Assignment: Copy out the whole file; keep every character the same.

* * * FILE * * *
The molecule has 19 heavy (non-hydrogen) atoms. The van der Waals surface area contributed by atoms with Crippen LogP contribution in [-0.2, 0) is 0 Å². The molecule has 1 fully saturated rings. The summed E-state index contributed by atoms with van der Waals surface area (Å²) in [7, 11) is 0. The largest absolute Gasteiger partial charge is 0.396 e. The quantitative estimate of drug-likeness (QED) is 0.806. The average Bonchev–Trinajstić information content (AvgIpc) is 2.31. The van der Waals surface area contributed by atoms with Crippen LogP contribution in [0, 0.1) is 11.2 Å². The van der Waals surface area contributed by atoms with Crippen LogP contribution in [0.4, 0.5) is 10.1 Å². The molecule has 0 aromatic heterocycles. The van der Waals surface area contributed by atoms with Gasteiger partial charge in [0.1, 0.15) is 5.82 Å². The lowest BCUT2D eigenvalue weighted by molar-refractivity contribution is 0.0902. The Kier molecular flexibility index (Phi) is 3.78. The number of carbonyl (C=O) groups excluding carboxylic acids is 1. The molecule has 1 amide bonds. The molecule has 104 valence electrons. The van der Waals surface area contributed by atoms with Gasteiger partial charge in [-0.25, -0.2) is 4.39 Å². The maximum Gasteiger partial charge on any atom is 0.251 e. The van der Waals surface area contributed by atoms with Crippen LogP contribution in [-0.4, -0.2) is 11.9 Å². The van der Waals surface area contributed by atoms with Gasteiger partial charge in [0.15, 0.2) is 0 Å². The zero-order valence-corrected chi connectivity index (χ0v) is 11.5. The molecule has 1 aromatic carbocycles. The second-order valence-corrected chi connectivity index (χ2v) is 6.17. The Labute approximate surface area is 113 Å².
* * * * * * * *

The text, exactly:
The molecule has 19 heavy (non-hydrogen) atoms. The van der Waals surface area contributed by atoms with Crippen LogP contribution in [-0.2, 0) is 0 Å². The molecule has 1 fully saturated rings. The summed E-state index contributed by atoms with van der Waals surface area (Å²) in [7, 11) is 0. The largest absolute Gasteiger partial charge is 0.396 e. The quantitative estimate of drug-likeness (QED) is 0.806. The average Bonchev–Trinajstić information content (AvgIpc) is 2.31. The van der Waals surface area contributed by atoms with Crippen LogP contribution in [0, 0.1) is 11.2 Å². The van der Waals surface area contributed by atoms with Crippen LogP contribution in [0.4, 0.5) is 10.1 Å². The molecule has 0 aromatic heterocycles. The van der Waals surface area contributed by atoms with Gasteiger partial charge in [0.1, 0.15) is 5.82 Å². The lowest BCUT2D eigenvalue weighted by molar-refractivity contribution is 0.0902. The Kier molecular flexibility index (Phi) is 3.78. The number of carbonyl (C=O) groups excluding carboxylic acids is 1. The molecule has 1 amide bonds. The molecule has 104 valence electrons. The van der Waals surface area contributed by atoms with Gasteiger partial charge in [-0.25, -0.2) is 4.39 Å². The maximum Gasteiger partial charge on any atom is 0.251 e. The van der Waals surface area contributed by atoms with Crippen LogP contribution in [-0.4, -0.2) is 11.9 Å². The van der Waals surface area contributed by atoms with Gasteiger partial charge in [0.15, 0.2) is 0 Å². The zero-order valence-corrected chi connectivity index (χ0v) is 11.5. The molecule has 1 aromatic carbocycles. The second-order valence-corrected chi connectivity index (χ2v) is 6.17. The Labute approximate surface area is 113 Å².